The complaint contained nine causes of action, alleging violations of the Consumers Legal Remedies Act (CLRA) ( Civ.Code, §§ 1750 – 1784 ), the Automobile Sales Finance Act ( Civ.Code, §§ 2981 – 2984.6 ), the California Unfair Competition Law (UCL) ( Bus. & Prof.Code, §§ 17200 – 17210 ), the Song–Beverly Consumer Warranty Act (Song–Beverly Act) ( Civ.Code, §§ 1790 – 1795.8 ), and the California Tire Recycling Act (Tire Recycling Act) ( Pub. Resources Code, §§ 42860 – 42895 ).1 Some of the causes of action were brought against only Assael BMW; some were brought against Assael BMW and Chase; and the last cause of action, for violation of the Song–Beverly Act, was brought against both Assael BMW and BMW of North America, LLC. Plaintiffs sought injunctive relief for violations of the CLRA and the UCL. Under the heading, "CLASS ALLEGATIONS," plaintiffs alleged that their causes of action satisfied the class action requirements of numerosity, predominate questions of law and fact, typicality, superiority of a class action over individual actions, and adequate class representation. At the end of the complaint, the prayer requested actual damages, restitution, punitive damages, and prejudgment interest, among other remedies. Plaintiffs also sought an award of attorney fees.

B. Motion to Compel Arbitration

On or about July 1, 2011, Assael BMW and JP Morgan Chase Bank, N.A. (erroneously sued as Chase), filed a motion to compel arbitration pursuant to the arbitration provision in the Sale Contract. As used in the arbitration provision, "you" referred to the buyer or cobuyers, and "we" or "us" referred to the seller. The provision stated: "1. Either you or we may choose to have any dispute between us decided by arbitration and not in court or by jury trial.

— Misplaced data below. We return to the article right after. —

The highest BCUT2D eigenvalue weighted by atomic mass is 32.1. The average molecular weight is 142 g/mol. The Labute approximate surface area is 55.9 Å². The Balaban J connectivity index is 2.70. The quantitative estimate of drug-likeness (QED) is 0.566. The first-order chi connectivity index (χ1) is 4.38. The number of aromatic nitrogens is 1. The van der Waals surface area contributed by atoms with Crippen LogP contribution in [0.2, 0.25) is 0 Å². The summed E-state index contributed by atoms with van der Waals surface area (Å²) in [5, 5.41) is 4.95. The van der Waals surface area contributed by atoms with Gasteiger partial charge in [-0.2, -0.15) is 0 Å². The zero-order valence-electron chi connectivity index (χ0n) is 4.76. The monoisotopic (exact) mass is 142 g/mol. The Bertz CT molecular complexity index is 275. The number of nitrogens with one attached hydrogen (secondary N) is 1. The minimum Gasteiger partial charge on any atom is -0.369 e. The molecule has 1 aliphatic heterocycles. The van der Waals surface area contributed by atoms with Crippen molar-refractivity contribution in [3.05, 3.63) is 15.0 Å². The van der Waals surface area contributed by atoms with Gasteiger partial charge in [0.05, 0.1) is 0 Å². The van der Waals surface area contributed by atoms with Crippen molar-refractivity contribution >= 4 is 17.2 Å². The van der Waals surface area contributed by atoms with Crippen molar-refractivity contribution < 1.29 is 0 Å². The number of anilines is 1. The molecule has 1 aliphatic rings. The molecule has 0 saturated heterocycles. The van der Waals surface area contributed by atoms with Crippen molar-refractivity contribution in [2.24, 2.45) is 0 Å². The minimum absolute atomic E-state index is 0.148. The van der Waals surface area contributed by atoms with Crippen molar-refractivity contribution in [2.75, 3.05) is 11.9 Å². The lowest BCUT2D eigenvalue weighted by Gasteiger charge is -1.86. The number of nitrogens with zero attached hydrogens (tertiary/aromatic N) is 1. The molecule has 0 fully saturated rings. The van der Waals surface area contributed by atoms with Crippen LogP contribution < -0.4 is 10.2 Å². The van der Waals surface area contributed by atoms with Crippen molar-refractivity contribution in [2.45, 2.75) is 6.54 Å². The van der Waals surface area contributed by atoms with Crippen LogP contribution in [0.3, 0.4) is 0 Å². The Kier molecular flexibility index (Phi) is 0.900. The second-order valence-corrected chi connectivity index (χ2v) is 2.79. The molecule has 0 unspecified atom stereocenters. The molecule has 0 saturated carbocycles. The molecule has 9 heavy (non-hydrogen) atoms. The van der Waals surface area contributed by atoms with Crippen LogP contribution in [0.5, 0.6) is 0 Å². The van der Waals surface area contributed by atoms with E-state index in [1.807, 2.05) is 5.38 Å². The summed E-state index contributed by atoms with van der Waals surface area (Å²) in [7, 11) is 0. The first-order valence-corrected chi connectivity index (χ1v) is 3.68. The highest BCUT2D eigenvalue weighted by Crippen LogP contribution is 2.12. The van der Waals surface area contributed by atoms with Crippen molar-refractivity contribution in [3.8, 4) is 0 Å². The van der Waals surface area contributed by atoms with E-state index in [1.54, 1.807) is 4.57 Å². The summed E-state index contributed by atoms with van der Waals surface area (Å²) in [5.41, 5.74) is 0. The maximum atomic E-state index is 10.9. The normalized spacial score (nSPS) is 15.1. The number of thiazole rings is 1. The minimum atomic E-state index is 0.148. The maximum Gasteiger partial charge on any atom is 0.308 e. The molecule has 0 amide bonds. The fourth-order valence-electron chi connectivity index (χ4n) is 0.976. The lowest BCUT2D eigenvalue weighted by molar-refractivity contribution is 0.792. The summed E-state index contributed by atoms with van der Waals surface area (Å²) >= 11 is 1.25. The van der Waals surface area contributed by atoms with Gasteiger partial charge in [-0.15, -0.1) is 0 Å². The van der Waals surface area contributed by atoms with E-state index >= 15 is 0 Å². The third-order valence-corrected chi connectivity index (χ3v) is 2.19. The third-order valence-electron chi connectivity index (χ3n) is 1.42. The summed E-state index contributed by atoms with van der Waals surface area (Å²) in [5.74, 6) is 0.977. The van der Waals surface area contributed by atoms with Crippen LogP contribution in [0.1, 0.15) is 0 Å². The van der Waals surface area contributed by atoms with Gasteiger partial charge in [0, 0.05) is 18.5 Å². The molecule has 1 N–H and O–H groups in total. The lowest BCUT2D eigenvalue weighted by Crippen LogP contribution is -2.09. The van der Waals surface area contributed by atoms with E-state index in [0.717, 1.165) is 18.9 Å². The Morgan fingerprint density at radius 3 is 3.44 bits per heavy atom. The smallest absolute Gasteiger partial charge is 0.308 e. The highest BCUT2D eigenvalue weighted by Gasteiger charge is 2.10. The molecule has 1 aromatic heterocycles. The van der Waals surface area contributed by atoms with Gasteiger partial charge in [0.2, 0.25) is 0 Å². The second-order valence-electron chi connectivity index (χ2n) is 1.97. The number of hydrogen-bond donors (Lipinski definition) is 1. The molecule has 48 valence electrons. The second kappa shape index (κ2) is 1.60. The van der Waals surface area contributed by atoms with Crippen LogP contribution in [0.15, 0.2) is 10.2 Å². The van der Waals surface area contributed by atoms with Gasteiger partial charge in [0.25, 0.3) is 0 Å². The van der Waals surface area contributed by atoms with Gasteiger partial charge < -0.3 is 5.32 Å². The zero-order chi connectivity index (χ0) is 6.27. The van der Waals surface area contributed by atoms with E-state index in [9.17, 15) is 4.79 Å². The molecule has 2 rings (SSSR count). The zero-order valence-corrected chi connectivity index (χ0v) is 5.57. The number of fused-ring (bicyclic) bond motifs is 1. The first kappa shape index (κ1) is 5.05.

"2. If a dispute is arbitrated, you will give up your right to participate as a class representative or class member on any class claim you may have against us including any right to class arbitration or any consolidation of individual arbitrations.

"3. Discovery and rights to appeal in arbitration are generally more limited than in a lawsuit, and other rights that you and we would have in court may not be available in arbitration.

"Any claim or dispute, whether in contract, tort, statute or otherwise (including the interpretation and scope of this Arbitration Clause, and the arbitrability of the claim or dispute), between you and us or our employees, agents, successors or assigns, which arises out of or relates to your credit application, purchase or condition of this vehicle, this contract or any resulting transaction or relationship ... shall, at your or our election, be resolved by neutral, binding arbitration and not by a court action.... Any claim or dispute is to be arbitrated by a single arbitrator on an individual basis and not as a class action. You expressly waive any right you may have to arbitrate a class action. You may choose one of the following arbitration organizations and its applicable rules: the National Arbitration Forum ... (www. ), the American Arbitration Association ... ( ), or any other organization that you may choose subject to our approval....[2 ]

"Arbitrators shall be attorneys or retired judges and shall be selected pursuant to the applicable rules. The arbitrator shall apply governing substantive law in making an award. The arbitration hearing shall be conducted in the federal district in which you reside.... We will advance your filing, administration, service or case management fee and your arbitrator or hearing fee all up to a maximum of $2500, which may be reimbursed by decision of the arbitrator at the arbitrator's discretion. Each party shall be responsible for its own attorney, expert and other fees, unless awarded by the arbitrator under applicable law. If the chosen arbitration organization's rules conflict with this Arbitration Clause, then the provisions of this Arbitration Clause shall control. The arbitrator's award shall be final and binding on all parties, except that in the event the arbitrator's award for a party is $0 or against a party is in excess of $100,000, or includes an award of injunctive relief against a party, that party may request a new arbitration under the rules of the arbitration organization by a three-arbitrator panel. The...